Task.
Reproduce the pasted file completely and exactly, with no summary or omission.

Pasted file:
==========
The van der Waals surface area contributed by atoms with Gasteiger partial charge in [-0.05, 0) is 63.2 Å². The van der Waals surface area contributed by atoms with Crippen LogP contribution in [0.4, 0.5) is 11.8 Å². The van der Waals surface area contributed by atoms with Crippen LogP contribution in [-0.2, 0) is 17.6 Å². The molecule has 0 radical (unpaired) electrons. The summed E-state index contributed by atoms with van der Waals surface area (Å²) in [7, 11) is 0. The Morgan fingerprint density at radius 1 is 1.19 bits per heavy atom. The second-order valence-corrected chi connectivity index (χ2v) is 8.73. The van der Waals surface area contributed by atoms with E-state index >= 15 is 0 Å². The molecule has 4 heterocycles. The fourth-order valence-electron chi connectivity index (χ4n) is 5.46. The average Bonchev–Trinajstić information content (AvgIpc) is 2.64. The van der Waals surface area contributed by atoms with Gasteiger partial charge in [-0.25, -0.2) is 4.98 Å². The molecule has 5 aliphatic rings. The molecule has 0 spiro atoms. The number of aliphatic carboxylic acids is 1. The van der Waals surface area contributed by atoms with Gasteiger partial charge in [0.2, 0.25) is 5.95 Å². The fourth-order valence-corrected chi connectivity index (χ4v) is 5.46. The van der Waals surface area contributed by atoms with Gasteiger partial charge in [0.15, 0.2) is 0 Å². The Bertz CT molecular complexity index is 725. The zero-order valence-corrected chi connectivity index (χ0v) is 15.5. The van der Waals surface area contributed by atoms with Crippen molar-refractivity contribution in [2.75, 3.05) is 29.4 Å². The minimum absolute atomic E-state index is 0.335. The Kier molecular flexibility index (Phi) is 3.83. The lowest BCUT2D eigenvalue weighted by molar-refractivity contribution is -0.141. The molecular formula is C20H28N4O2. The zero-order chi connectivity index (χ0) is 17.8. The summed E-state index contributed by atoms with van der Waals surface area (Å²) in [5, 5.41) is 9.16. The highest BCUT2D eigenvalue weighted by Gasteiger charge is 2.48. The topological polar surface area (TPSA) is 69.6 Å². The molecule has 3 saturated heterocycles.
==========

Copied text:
The van der Waals surface area contributed by atoms with Gasteiger partial charge in [-0.05, 0) is 63.2 Å². The van der Waals surface area contributed by atoms with Crippen LogP contribution in [0.4, 0.5) is 11.8 Å². The van der Waals surface area contributed by atoms with Crippen LogP contribution in [-0.2, 0) is 17.6 Å². The molecule has 0 radical (unpaired) electrons. The summed E-state index contributed by atoms with van der Waals surface area (Å²) in [7, 11) is 0. The Morgan fingerprint density at radius 1 is 1.19 bits per heavy atom. The second-order valence-corrected chi connectivity index (χ2v) is 8.73. The van der Waals surface area contributed by atoms with E-state index >= 15 is 0 Å². The molecule has 4 heterocycles. The fourth-order valence-electron chi connectivity index (χ4n) is 5.46. The average Bonchev–Trinajstić information content (AvgIpc) is 2.64. The van der Waals surface area contributed by atoms with Gasteiger partial charge in [-0.25, -0.2) is 4.98 Å². The molecule has 5 aliphatic rings. The molecule has 0 spiro atoms. The number of aliphatic carboxylic acids is 1. The van der Waals surface area contributed by atoms with Gasteiger partial charge in [0.2, 0.25) is 5.95 Å². The fourth-order valence-corrected chi connectivity index (χ4v) is 5.46. The van der Waals surface area contributed by atoms with Gasteiger partial charge in [0.15, 0.2) is 0 Å². The Bertz CT molecular complexity index is 725. The zero-order valence-corrected chi connectivity index (χ0v) is 15.5. The van der Waals surface area contributed by atoms with Crippen molar-refractivity contribution in [2.75, 3.05) is 29.4 Å². The minimum absolute atomic E-state index is 0.335. The Kier molecular flexibility index (Phi) is 3.83. The lowest BCUT2D eigenvalue weighted by molar-refractivity contribution is -0.141. The molecular formula is C20H28N4O2. The zero-order chi connectivity index (χ0) is 17.8. The summed E-state index contributed by atoms with van der Waals surface area (Å²) in [5, 5.41) is 9.16. The highest BCUT2D eigenvalue weighted by Gasteiger charge is 2.48. The topological polar surface area (TPSA) is 69.6 Å². The molecule has 3 saturated heterocycles.